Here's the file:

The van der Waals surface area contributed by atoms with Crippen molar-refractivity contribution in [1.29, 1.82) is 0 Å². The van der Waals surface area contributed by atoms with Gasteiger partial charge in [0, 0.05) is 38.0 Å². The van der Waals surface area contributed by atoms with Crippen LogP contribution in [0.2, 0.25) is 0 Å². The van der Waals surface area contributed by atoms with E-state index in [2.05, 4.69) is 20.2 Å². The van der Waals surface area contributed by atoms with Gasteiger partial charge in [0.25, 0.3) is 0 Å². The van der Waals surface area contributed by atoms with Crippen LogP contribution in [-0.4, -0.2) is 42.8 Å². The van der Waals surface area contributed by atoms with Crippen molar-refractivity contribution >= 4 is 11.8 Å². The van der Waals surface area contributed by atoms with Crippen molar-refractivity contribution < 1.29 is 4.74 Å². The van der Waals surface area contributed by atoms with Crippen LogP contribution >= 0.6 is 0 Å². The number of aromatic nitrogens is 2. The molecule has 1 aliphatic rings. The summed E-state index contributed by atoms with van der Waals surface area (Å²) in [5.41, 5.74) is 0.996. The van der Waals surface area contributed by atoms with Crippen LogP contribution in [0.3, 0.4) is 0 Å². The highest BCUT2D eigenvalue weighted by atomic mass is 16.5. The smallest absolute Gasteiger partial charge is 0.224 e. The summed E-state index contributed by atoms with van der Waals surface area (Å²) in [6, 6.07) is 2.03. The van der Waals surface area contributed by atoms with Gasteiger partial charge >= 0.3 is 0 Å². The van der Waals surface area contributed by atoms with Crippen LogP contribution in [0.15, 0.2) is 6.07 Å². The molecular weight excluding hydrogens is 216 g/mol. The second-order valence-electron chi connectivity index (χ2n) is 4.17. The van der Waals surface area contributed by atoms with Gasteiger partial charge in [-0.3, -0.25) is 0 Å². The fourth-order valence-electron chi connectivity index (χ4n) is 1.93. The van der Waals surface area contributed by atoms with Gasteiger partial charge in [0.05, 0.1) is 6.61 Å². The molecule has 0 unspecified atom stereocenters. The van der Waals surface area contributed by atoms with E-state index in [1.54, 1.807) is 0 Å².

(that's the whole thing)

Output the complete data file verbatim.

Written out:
The van der Waals surface area contributed by atoms with Crippen molar-refractivity contribution in [1.29, 1.82) is 0 Å². The van der Waals surface area contributed by atoms with Gasteiger partial charge in [0, 0.05) is 38.0 Å². The van der Waals surface area contributed by atoms with Crippen LogP contribution in [0.2, 0.25) is 0 Å². The van der Waals surface area contributed by atoms with E-state index in [2.05, 4.69) is 20.2 Å². The van der Waals surface area contributed by atoms with Gasteiger partial charge in [0.25, 0.3) is 0 Å². The van der Waals surface area contributed by atoms with Crippen LogP contribution in [-0.4, -0.2) is 42.8 Å². The van der Waals surface area contributed by atoms with Crippen molar-refractivity contribution >= 4 is 11.8 Å². The van der Waals surface area contributed by atoms with Crippen molar-refractivity contribution < 1.29 is 4.74 Å². The van der Waals surface area contributed by atoms with Crippen LogP contribution >= 0.6 is 0 Å². The number of aromatic nitrogens is 2. The molecule has 1 aliphatic rings. The summed E-state index contributed by atoms with van der Waals surface area (Å²) in [5.41, 5.74) is 0.996. The van der Waals surface area contributed by atoms with Crippen LogP contribution in [0.3, 0.4) is 0 Å². The highest BCUT2D eigenvalue weighted by atomic mass is 16.5. The smallest absolute Gasteiger partial charge is 0.224 e. The summed E-state index contributed by atoms with van der Waals surface area (Å²) in [6, 6.07) is 2.03. The van der Waals surface area contributed by atoms with Gasteiger partial charge >= 0.3 is 0 Å². The van der Waals surface area contributed by atoms with Crippen LogP contribution in [0.15, 0.2) is 6.07 Å². The molecular weight excluding hydrogens is 216 g/mol. The second-order valence-electron chi connectivity index (χ2n) is 4.17. The van der Waals surface area contributed by atoms with Gasteiger partial charge in [-0.3, -0.25) is 0 Å². The fourth-order valence-electron chi connectivity index (χ4n) is 1.93. The van der Waals surface area contributed by atoms with Gasteiger partial charge in [0.05, 0.1) is 6.61 Å². The molecule has 0 unspecified atom stereocenters. The van der Waals surface area contributed by atoms with E-state index in [1.54, 1.807) is 0 Å².